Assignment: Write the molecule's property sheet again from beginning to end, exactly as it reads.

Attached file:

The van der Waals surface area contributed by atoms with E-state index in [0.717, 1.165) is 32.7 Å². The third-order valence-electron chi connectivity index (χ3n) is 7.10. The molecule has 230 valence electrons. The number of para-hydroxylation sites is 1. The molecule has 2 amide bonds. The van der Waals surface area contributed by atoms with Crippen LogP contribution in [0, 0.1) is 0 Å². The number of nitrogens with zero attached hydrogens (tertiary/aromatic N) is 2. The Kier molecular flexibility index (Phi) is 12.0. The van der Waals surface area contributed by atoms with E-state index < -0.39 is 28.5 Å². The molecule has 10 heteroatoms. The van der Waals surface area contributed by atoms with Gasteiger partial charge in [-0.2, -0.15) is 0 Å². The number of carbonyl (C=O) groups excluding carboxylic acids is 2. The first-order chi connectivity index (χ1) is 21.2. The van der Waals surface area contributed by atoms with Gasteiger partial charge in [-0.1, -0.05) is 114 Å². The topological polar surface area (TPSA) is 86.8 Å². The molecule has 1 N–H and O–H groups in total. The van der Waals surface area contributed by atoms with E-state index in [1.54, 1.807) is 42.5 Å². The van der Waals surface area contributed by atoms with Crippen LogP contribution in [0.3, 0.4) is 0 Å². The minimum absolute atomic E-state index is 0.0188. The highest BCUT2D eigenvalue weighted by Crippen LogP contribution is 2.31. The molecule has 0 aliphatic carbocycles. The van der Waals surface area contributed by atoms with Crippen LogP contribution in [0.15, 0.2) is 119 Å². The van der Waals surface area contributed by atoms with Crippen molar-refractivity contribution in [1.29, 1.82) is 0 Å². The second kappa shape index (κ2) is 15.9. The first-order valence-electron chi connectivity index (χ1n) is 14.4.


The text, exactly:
The van der Waals surface area contributed by atoms with E-state index in [0.717, 1.165) is 32.7 Å². The third-order valence-electron chi connectivity index (χ3n) is 7.10. The molecule has 230 valence electrons. The number of para-hydroxylation sites is 1. The molecule has 2 amide bonds. The van der Waals surface area contributed by atoms with Crippen LogP contribution in [0, 0.1) is 0 Å². The number of nitrogens with zero attached hydrogens (tertiary/aromatic N) is 2. The Kier molecular flexibility index (Phi) is 12.0. The van der Waals surface area contributed by atoms with E-state index < -0.39 is 28.5 Å². The molecule has 10 heteroatoms. The van der Waals surface area contributed by atoms with Gasteiger partial charge in [-0.2, -0.15) is 0 Å². The number of carbonyl (C=O) groups excluding carboxylic acids is 2. The first-order chi connectivity index (χ1) is 21.2. The van der Waals surface area contributed by atoms with Gasteiger partial charge in [-0.1, -0.05) is 114 Å². The topological polar surface area (TPSA) is 86.8 Å². The molecule has 1 N–H and O–H groups in total. The van der Waals surface area contributed by atoms with E-state index in [1.54, 1.807) is 42.5 Å². The van der Waals surface area contributed by atoms with Crippen LogP contribution in [0.3, 0.4) is 0 Å². The minimum absolute atomic E-state index is 0.0188. The highest BCUT2D eigenvalue weighted by Crippen LogP contribution is 2.31. The molecule has 0 aliphatic carbocycles. The van der Waals surface area contributed by atoms with Crippen LogP contribution in [0.15, 0.2) is 119 Å². The van der Waals surface area contributed by atoms with Crippen molar-refractivity contribution in [1.29, 1.82) is 0 Å². The second kappa shape index (κ2) is 15.9. The first-order valence-electron chi connectivity index (χ1n) is 14.4.